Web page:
Since you want the picture to be noise free, place the sensor's sensitivity, or ISO, as its lowest setting- which should be 100.
If you're on liveview, you'll notice the screen is almost completely dark. What you do now is move the exposure up. Usually that's done by turning the scroll near the shutter button, the exposure represented in time.
Autofocus the lens. This will get the subject in focus, and it will turn on the light metering. This is what will tell you how long to expose the image. There's a marker underneath the exposure meter, telling you when the correct exposure is reached. In theory, the correct exposure is when the meter reads 0. Negative numbers mean that the subject will be underexposed, and positive numbers mean that the subject will be overexposed.
Find the Drive Mode button and take it off of One-Shot and put it on 2-second delay, since that will eliminate the slight shake you may get from taking your hand off the shutter.
You're now ready to take a picture. Press the shutter, wait until the exposure is over, and check your image to see if the exposure works for you. You can now increase or decrease exposure, and play around with other settings to get desired effects.
Light Painting: When the shutter is open, if you have an external light source, like a cell phone flashlight, you can paint the picture with that light. You can use it to light the subject a bit better, as I did in this picture by slowly walking around and illuminating the foreground:
You can also use it to write things in the air if you're juvenile like me.
Another great effect is when cars drive by, they give a flowing straight line across the image:
The effect is even more pronounced if you can capture it from the other side - here's one I took earlier last year:
Zooming In: If you have a zoom lens, like I did, during a long exposure shot, you can simply pull in or out the zoom ring to create an interesting blur effect.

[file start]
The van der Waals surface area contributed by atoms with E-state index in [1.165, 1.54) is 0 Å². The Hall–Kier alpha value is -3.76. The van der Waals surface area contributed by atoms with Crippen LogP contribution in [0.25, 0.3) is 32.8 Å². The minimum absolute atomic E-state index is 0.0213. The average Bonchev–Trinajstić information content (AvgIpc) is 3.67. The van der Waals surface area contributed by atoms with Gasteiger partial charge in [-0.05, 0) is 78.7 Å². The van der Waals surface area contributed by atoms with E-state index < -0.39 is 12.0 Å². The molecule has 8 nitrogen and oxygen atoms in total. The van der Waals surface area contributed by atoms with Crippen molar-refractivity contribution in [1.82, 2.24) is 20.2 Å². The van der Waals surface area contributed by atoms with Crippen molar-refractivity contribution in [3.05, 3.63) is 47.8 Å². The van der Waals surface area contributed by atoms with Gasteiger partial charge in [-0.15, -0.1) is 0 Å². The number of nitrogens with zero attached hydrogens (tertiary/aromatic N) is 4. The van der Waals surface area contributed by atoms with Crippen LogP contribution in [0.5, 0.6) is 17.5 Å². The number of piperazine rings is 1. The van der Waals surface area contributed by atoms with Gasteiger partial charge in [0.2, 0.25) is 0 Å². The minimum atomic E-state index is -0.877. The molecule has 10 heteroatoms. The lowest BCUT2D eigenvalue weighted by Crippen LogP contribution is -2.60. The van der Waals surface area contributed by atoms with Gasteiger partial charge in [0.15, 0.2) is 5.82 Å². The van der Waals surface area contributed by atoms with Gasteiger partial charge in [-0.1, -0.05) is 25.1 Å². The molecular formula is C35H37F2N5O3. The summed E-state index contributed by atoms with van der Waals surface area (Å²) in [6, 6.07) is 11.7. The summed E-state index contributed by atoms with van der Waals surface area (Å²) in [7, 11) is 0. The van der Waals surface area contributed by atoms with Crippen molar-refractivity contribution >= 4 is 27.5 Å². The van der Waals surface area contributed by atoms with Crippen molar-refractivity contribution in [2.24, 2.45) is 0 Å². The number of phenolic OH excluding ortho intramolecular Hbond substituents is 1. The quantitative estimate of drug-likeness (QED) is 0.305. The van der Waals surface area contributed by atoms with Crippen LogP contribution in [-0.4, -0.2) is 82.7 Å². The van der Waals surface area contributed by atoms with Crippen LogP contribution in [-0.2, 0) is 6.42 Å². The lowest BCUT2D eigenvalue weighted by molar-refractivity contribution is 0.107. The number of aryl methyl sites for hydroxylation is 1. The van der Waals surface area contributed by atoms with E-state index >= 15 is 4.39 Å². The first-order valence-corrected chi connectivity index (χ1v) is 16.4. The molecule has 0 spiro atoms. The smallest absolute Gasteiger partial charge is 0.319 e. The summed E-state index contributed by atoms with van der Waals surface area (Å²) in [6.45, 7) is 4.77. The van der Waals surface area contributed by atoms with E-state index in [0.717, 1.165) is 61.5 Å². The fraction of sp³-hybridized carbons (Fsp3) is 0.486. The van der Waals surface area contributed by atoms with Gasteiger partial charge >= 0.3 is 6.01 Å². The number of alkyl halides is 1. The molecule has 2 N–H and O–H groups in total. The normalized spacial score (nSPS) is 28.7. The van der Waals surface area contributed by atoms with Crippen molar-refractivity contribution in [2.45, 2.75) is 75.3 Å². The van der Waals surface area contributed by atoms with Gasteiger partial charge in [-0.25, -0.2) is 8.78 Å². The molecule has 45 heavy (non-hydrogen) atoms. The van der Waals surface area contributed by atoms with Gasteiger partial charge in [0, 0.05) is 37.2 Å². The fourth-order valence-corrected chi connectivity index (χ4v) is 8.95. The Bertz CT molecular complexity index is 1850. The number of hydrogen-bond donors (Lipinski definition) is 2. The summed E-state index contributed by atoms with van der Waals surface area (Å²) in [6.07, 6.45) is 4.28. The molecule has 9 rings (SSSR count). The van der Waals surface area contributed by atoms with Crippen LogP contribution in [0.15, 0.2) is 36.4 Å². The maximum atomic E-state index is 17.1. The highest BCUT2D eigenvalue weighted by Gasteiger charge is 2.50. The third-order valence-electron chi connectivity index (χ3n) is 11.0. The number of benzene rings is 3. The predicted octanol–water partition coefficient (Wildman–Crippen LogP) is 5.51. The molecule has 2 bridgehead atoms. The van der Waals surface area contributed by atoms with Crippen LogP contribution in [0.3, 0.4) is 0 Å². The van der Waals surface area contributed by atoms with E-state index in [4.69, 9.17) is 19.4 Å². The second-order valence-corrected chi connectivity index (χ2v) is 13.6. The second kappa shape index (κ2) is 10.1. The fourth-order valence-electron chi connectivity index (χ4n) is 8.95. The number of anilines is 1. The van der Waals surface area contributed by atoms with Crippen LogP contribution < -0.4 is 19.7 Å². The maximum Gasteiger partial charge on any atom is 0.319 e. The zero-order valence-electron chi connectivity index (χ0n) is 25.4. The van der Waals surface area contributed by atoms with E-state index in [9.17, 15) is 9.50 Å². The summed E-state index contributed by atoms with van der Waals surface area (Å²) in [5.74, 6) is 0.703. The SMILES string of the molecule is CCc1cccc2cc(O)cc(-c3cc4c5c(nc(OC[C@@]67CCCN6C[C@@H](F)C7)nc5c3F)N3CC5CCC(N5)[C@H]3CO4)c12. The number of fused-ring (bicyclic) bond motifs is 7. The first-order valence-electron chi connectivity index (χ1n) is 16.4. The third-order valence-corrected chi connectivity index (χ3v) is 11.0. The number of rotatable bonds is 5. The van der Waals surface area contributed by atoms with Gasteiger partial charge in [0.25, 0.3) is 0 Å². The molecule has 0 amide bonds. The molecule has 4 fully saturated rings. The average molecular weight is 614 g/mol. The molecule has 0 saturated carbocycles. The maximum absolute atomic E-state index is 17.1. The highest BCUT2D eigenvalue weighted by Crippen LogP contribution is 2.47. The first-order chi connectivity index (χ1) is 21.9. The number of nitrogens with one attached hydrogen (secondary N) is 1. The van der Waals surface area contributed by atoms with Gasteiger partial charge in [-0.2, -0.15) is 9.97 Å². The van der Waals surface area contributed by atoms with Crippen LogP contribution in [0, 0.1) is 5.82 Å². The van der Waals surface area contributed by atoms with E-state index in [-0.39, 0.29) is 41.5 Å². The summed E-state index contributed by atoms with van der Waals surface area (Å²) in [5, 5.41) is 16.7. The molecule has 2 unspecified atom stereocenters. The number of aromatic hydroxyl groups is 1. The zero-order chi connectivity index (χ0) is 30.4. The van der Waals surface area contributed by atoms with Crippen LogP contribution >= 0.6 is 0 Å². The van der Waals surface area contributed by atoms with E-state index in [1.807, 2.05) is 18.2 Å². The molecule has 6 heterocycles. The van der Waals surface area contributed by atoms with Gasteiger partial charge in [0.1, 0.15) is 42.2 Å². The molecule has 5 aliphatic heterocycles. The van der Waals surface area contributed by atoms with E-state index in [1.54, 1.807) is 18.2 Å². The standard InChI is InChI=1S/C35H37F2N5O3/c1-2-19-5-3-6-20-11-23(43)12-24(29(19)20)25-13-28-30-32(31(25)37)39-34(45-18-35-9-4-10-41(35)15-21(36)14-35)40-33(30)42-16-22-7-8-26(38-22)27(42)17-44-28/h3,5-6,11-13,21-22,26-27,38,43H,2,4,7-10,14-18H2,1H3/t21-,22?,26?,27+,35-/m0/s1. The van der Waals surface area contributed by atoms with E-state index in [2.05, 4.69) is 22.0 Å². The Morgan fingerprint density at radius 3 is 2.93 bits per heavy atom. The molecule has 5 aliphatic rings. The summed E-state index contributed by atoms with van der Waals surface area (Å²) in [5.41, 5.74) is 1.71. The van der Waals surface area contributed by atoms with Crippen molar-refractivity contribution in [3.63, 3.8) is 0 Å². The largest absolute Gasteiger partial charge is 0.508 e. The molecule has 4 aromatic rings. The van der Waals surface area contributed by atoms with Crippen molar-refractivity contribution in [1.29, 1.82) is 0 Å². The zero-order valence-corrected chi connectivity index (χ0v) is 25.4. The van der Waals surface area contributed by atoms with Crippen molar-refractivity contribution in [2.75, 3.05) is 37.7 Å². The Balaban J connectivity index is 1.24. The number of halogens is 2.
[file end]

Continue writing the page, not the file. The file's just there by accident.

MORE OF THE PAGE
Transparent Body Panels: With long exposures, you can also create images that will create transparent body panels. For example, I had a 14 second exposure with this shot, 7 seconds with the hood up, and 7 seconds with it down:
Since I wanted to remove the open hood portion, I took another picture with the hood closed:
And then in photoshop, I overlayed them and erased what I didn't want, creating an Aston Martin with a transparent hood.
You can experiment with different angles, exposures, and then bring them home and edit them to your heart's content.
And for a change of scenery, here are a few taken of Alex Roy's Porsche 928 GT:
You can also open a photography page on Facebook like I did (go and like it!) and have an online portfolio to show to your jealous, jealous friends.
If you have cool night pics to show, post them in the comments, I'd love to see them!
Tavarish is the founder of APiDA Online and writes about buying and selling cool cars on the internet. He owns the world's cheapest Mercedes S-Class, a graffiti-bombed Lexus, and he's the only Jalopnik author that has never driven a Miata. He also has a real name that he didn't feel was journalist-y enough so he used a pen name and this was the best he could do.